Does God regard any nation as a uniquely favoured people?
Many people know of the story of David and Goliath. At the time when this story was being passed on from generation to generation, it was commonly believed that different peoples or nations had each been chosen by a particular god to be the special people it would favour and protect.
There were thinkers who lived several centuries after David and who belonged to the same nation as him. One of their achievements was to conclude that it made more sense to think that there was only one god and not a multitude of gods. This one god they held was the Creator of all that exists.
These thinkers were mistaken in believing that this one god regarded their nation as his special people - as a nation that he would continue to protect and guide as his favoured nation.
Does it make sense to argue that, if there is just one God, then such a God would have favourites? Does it not make better sense to believe that God has no favourites?
If you had been able to ask the leaders of a range of peoples and nations in the Middle East (or indeed in other parts of the world) about how they came to believe in their "tribal god", they might have answered that centuries earlier their god had revealed himself to a leader or several leaders and had told them that he had chosen their nation as a people whom he would guide, protect and fight alongside in battle against their enemies.
In fact, such stories of how a god chose a nation to be its specially favoured nation were almost certainly made up by members of that nation and they worked out the ethical code that went with belief in such a god.
As a result of believing that the one God of all the world favoured them, David's descendents developed a series of hopes and expectations relating to what they believed God might do to assist them - restoring their fortunes and defeating their enemies and conquerors. Their nation was small and much weaker than many other nations which over numerous centuries had been their conquerors.
One expectation was that God would intervene in world history. He would re-build their shattered nation and drive away whatever powerful empires ruled over them. It was also expected that he would send a Saviour or Messiah to be the agent of this deliverance. Such a figure might be human or maybe he might be partly human and partly divine.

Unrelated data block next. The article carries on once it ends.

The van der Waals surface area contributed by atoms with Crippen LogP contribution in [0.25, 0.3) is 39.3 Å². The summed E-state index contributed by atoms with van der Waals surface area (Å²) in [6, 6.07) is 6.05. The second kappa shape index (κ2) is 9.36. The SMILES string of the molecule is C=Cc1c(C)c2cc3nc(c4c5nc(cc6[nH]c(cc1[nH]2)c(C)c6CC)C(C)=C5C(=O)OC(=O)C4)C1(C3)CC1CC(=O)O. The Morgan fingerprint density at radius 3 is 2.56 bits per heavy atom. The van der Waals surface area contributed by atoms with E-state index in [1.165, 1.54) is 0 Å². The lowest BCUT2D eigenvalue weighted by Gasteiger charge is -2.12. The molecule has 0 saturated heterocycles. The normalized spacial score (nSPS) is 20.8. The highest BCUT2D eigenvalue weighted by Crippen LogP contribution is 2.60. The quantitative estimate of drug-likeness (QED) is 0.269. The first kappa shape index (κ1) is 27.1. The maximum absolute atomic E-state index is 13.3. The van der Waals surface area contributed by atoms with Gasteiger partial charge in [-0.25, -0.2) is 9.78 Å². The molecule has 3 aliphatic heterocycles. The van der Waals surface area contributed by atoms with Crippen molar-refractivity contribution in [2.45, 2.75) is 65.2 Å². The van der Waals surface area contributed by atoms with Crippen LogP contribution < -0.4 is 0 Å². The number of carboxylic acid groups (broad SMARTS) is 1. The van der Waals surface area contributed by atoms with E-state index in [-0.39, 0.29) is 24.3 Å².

As a Jew, Jesus was brought up accepting many of these long held beliefs and hopes. During his lifetime there were quite a number of groups of Jews who believed that God's intervention in human history was imminent. His intervention could be expected sooner rather than later. Both John the Baptist (the predecessor of Jesus) and Jesus spoke of a coming kingdom of God. They are what is termed eschatological prophets (where eschatological refers to a belief that at the end of time God will intervene in world affairs to restore the fortunes of the Jews, his favoured people).
We need to remind ourselves that all of these beliefs, hopes and expectations were based on the mistaken premise that the Jews were the specially and uniquely favoured people of God.
After Jesus's death, he became identified in his followers' minds with the saviour or Messiah that many Jews had long believed would some day come as their deliverer. In this way, Jesus's followers came to see him as both human and in some sense divine as well, as a special Son of God.
The beliefs and expectations, upon which both Jewish and Christian beliefs were based, would not have arisen if those thinkers, who moved from believing there were many gods to holding that there was only one, had not made the mistake of saying that the one Creator God chose their nation as his favoured people whom he would protect and assist.
With the deepest respect for others and their beliefs, to my mind, Jesus, and John the Baptist also, were mistaken and misguided 'end-time' prophets; Jesus was neither a mediator nor a saviour, neither super-human nor divine. There is a sense in which the time has come to leave Jesus to his place in history and to move on; while at the same time I want to say that there is a need to re-discover his place in the totality of the Christian community as we understand it now. I believe that a new spirit of freedom will be sensed. People, nurtured in the Christian tradition, will no longer constantly be looking back over their shoulders to some allegedly complete and full revelation of divine love and human perfection, because they will not find such old beliefs credible any more.
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